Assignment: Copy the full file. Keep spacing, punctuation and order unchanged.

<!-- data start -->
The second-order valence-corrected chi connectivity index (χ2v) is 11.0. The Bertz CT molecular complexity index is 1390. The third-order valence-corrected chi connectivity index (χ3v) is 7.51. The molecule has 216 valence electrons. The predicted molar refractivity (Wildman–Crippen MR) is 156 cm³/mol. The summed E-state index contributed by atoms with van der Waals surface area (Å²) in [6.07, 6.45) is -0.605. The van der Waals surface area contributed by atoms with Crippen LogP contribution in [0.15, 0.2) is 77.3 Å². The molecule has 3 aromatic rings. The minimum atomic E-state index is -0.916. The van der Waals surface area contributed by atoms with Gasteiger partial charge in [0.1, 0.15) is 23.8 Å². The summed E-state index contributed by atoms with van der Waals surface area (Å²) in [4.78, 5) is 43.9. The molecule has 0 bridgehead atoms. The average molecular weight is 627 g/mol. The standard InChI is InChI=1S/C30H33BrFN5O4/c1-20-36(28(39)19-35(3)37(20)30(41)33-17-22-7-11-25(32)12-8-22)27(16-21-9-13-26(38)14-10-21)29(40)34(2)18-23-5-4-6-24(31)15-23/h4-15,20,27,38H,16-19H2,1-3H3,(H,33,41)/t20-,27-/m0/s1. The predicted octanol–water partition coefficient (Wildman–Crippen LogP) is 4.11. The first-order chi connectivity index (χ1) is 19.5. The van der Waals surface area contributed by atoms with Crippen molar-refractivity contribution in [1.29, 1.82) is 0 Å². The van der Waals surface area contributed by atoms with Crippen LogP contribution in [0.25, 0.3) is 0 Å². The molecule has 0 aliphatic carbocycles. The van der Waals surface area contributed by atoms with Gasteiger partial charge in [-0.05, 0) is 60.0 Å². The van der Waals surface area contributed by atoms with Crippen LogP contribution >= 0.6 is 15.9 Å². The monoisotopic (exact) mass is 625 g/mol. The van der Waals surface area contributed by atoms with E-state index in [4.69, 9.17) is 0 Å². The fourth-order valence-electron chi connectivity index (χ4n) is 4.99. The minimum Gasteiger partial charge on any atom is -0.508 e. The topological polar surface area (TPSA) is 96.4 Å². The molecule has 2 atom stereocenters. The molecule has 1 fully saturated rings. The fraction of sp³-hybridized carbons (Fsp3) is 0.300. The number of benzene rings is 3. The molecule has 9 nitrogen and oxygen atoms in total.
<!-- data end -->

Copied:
The second-order valence-corrected chi connectivity index (χ2v) is 11.0. The Bertz CT molecular complexity index is 1390. The third-order valence-corrected chi connectivity index (χ3v) is 7.51. The molecule has 216 valence electrons. The predicted molar refractivity (Wildman–Crippen MR) is 156 cm³/mol. The summed E-state index contributed by atoms with van der Waals surface area (Å²) in [6.07, 6.45) is -0.605. The van der Waals surface area contributed by atoms with Crippen LogP contribution in [0.15, 0.2) is 77.3 Å². The molecule has 3 aromatic rings. The minimum atomic E-state index is -0.916. The van der Waals surface area contributed by atoms with Gasteiger partial charge in [0.1, 0.15) is 23.8 Å². The summed E-state index contributed by atoms with van der Waals surface area (Å²) in [4.78, 5) is 43.9. The molecule has 0 bridgehead atoms. The average molecular weight is 627 g/mol. The standard InChI is InChI=1S/C30H33BrFN5O4/c1-20-36(28(39)19-35(3)37(20)30(41)33-17-22-7-11-25(32)12-8-22)27(16-21-9-13-26(38)14-10-21)29(40)34(2)18-23-5-4-6-24(31)15-23/h4-15,20,27,38H,16-19H2,1-3H3,(H,33,41)/t20-,27-/m0/s1. The predicted octanol–water partition coefficient (Wildman–Crippen LogP) is 4.11. The first-order chi connectivity index (χ1) is 19.5. The van der Waals surface area contributed by atoms with Crippen molar-refractivity contribution in [1.29, 1.82) is 0 Å². The van der Waals surface area contributed by atoms with Crippen LogP contribution in [0.25, 0.3) is 0 Å². The molecule has 0 aliphatic carbocycles. The van der Waals surface area contributed by atoms with Gasteiger partial charge in [-0.05, 0) is 60.0 Å². The van der Waals surface area contributed by atoms with Crippen LogP contribution >= 0.6 is 15.9 Å². The monoisotopic (exact) mass is 625 g/mol. The van der Waals surface area contributed by atoms with E-state index in [4.69, 9.17) is 0 Å². The fourth-order valence-electron chi connectivity index (χ4n) is 4.99. The minimum Gasteiger partial charge on any atom is -0.508 e. The topological polar surface area (TPSA) is 96.4 Å². The molecule has 2 atom stereocenters. The molecule has 1 fully saturated rings. The fraction of sp³-hybridized carbons (Fsp3) is 0.300. The number of benzene rings is 3. The molecule has 9 nitrogen and oxygen atoms in total.